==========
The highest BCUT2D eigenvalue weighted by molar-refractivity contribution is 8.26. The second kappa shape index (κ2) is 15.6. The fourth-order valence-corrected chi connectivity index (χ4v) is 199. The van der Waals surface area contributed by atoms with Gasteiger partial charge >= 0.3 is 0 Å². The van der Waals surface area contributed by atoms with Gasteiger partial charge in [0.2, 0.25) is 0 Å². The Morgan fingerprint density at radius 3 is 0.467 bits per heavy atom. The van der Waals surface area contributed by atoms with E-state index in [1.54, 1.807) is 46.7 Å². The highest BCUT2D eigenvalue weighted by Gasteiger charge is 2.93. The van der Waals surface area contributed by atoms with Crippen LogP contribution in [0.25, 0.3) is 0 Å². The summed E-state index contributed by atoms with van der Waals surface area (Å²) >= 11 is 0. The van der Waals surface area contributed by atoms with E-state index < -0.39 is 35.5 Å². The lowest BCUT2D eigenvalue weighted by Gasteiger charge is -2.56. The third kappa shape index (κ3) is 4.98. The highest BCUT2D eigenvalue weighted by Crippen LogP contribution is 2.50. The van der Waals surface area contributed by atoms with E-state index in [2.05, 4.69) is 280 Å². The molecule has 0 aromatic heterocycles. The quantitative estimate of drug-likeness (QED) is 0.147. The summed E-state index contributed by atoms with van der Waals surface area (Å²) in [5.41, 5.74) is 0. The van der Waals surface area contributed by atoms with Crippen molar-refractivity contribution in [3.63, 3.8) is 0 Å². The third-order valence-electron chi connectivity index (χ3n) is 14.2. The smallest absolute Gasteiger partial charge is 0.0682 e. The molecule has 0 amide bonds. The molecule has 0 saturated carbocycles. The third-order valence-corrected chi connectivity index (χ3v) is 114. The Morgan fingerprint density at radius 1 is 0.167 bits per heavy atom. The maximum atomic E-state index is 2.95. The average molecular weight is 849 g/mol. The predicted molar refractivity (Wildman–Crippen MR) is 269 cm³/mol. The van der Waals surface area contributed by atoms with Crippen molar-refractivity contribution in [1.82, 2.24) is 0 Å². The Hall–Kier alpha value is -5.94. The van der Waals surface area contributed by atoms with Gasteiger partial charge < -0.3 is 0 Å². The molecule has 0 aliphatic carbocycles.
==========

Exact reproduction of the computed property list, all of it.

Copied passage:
The highest BCUT2D eigenvalue weighted by molar-refractivity contribution is 8.26. The second kappa shape index (κ2) is 15.6. The fourth-order valence-corrected chi connectivity index (χ4v) is 199. The van der Waals surface area contributed by atoms with Gasteiger partial charge >= 0.3 is 0 Å². The van der Waals surface area contributed by atoms with Gasteiger partial charge in [0.2, 0.25) is 0 Å². The Morgan fingerprint density at radius 3 is 0.467 bits per heavy atom. The van der Waals surface area contributed by atoms with E-state index in [1.54, 1.807) is 46.7 Å². The highest BCUT2D eigenvalue weighted by Gasteiger charge is 2.93. The van der Waals surface area contributed by atoms with Crippen LogP contribution in [0.25, 0.3) is 0 Å². The summed E-state index contributed by atoms with van der Waals surface area (Å²) >= 11 is 0. The van der Waals surface area contributed by atoms with E-state index < -0.39 is 35.5 Å². The lowest BCUT2D eigenvalue weighted by Gasteiger charge is -2.56. The third kappa shape index (κ3) is 4.98. The highest BCUT2D eigenvalue weighted by Crippen LogP contribution is 2.50. The van der Waals surface area contributed by atoms with E-state index in [2.05, 4.69) is 280 Å². The molecule has 0 aromatic heterocycles. The quantitative estimate of drug-likeness (QED) is 0.147. The summed E-state index contributed by atoms with van der Waals surface area (Å²) in [5.41, 5.74) is 0. The van der Waals surface area contributed by atoms with Crippen molar-refractivity contribution in [3.63, 3.8) is 0 Å². The third-order valence-electron chi connectivity index (χ3n) is 14.2. The smallest absolute Gasteiger partial charge is 0.0682 e. The molecule has 0 amide bonds. The molecule has 0 saturated carbocycles. The third-order valence-corrected chi connectivity index (χ3v) is 114. The Morgan fingerprint density at radius 1 is 0.167 bits per heavy atom. The maximum atomic E-state index is 2.95. The average molecular weight is 849 g/mol. The predicted molar refractivity (Wildman–Crippen MR) is 269 cm³/mol. The van der Waals surface area contributed by atoms with Crippen molar-refractivity contribution in [1.82, 2.24) is 0 Å². The Hall–Kier alpha value is -5.94. The van der Waals surface area contributed by atoms with Gasteiger partial charge < -0.3 is 0 Å². The molecule has 0 aliphatic carbocycles.